The Norman Transcript

January 31, 2014

Durant's ascension has become Jordanesque

By Clay Horning
The Norman Transcript

NORMAN — In the North American team-sport athlete pantheon — sorry, Lionel Messi fans — the man atop them all is not even an American and spent his prime playing home games nearer the Arctic Circle than Los Angeles, New York or Chicago.

And, if that pantheon only included a single entry from each sport, roundball’s played his college at Kansas, then became a Globetrotter and then became the most dominant force the game’s ever known in Philadelphia, San Francisco, Philadelphia again and Los Angeles.

Sorry Michael Jordan, but you’re no Wayne Gretzky, nor even Wilt Chamberlain.

Yet Jordan remains the barometer of our time. 

All those years he was the league’s best player before he ever won a title. All those titles. All that refusing to lose.

Armed with an other-worldly skill set that turned athleticism into production in a way nobody’d every seen, he became still more than that for what he would not do: lose. 

Once he won that first championship, only a brief sojourn into another sport, baseball, allowed others to steal the crown. You just knew he’d make the shot and the Bulls would win and Phil Jackson would be tabbed as more guru than coach and Scottie Pippen would continue to feel unappreciated.

And, though attempts have been made to label some — Kobe Bryant and LeBron James — as the next Jordan, there have been no serious attempts to paint anybody as remotely like Jordan.

Let’s stop that now right now. Allow me to introduce Kevin Durant.

You want to laugh Durant out of the comparison because Jordan won five MVPs and six championships, which happen to be five and six more than Durant has yet won. You want to laugh him out of the comparison because that’s Michael Jordan we’re talking about and comparing anybody to him is not allowed.

But if you watched Jordan play, really watched him play, and remember what it felt like to watch him play, it wasn’t the awards and championships that defined him so much as what he did to earn them; how he was always as good as he had to be, whatever that had to look like.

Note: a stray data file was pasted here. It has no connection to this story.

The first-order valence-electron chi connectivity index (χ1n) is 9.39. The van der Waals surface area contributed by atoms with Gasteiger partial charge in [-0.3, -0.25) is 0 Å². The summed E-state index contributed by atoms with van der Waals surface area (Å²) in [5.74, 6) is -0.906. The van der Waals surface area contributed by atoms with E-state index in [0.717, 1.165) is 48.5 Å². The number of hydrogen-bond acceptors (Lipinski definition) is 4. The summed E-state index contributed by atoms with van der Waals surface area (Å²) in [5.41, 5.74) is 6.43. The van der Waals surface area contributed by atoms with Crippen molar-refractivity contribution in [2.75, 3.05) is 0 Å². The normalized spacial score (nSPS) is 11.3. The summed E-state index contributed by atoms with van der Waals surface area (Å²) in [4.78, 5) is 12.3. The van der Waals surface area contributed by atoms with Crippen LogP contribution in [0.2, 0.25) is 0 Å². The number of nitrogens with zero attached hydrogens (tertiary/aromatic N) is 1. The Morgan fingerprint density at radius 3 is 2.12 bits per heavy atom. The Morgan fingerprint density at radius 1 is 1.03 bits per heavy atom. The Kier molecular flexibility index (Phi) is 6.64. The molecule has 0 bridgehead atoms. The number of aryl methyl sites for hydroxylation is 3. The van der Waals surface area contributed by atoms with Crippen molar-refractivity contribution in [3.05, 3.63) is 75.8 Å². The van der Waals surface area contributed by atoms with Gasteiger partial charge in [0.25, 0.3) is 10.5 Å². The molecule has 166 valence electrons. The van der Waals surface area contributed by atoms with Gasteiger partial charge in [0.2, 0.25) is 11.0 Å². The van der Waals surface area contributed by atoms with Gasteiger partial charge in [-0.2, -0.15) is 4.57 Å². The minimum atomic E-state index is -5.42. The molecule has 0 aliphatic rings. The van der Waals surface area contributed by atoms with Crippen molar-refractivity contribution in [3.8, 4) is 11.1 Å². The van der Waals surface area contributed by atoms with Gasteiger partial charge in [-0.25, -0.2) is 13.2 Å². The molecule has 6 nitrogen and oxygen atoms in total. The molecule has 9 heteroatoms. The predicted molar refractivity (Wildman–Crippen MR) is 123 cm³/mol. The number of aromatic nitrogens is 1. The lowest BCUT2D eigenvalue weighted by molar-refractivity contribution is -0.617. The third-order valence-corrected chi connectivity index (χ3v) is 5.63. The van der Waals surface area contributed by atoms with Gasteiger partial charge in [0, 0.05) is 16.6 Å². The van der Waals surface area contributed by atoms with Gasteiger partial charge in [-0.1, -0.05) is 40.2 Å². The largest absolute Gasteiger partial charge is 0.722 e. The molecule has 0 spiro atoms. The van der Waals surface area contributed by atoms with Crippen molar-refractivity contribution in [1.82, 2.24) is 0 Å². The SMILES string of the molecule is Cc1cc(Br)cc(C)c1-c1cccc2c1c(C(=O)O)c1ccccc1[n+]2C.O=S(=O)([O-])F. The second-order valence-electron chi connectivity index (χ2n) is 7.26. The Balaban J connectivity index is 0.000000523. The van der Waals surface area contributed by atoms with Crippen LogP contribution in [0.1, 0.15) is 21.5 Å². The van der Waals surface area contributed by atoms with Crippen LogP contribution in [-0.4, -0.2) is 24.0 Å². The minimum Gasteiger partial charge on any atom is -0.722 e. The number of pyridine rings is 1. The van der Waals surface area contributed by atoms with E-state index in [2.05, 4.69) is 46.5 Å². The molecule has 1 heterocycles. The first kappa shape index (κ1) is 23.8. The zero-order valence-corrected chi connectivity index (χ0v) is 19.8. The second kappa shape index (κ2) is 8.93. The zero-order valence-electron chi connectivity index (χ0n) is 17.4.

He could score, defend, distribute and go get it. Because he wasn’t going to let his team lose, he would do all of those things or some of those things. He would do what’s required.

Sound like anybody?

What Durant has done since 2013 became 2014 has been Jordanesque like that. 

Night after night, Durant’s been the best player on the floor. Yet, more than that, he’s the best player on the floor in the ways he must be the best to win the game, and that’s a different thing entirely.

Against Miami, Durant won that little end-of-third-quarter duel over James, signaling both sides quite clearly who’d be winning.

Against Atlanta two nights earlier, he hit the game’s two biggest shots and scored 37 other points, too.

Against Philly, two nights before that, it was a triple double and the Thunder rolled.

Against San Antonio three nights earlier, 36 points and seven rebounds were countered by 11 turnovers. But all that means is the night he proved he was human, he still had 36 points and seven rebounds.

The day before, it was 46 points to beat Portland, pushing the Thunder atop the Western Conference. 

Four nights earlier it was 54 points against Golden State because beating the Warriors required 54 points.

Durant’s become must-see TV not because the Thunder are on a winning streak, but because who knows what he’ll do next to keep them on that winning streak. And when was the last time that happened?

There are few things more fun to watch and intriguing to cover than an athlete getting better before our very eyes. And, how cool is it when that athlete was already the second best player on the planet before the latest ascension began.

That’s Durant.

Maybe it took Russell Westbrook going down. Maybe it was simply time. Maybe Durant’s far more calculating than any of us give him credit for and he’s on fire for his first championship because the only way you’ll ever get to six is to start with one, and if he’s going to catch Jordan he better quit spinning his wheels.

Whatever, the why doesn’t matter. What matters is every night Durant’s world just seems to get bigger and better and more surreal and unbelievable.

And before Jordan won all those title and before he claimed all those MVPs, his game expanded in very much the same way.

Now it’s happening with Durant. Who knows where it will lead? Also, it’s pretty special right now.

Clay Horning

Follow me @clayhorning

cfhorning@normantranscript.com

 

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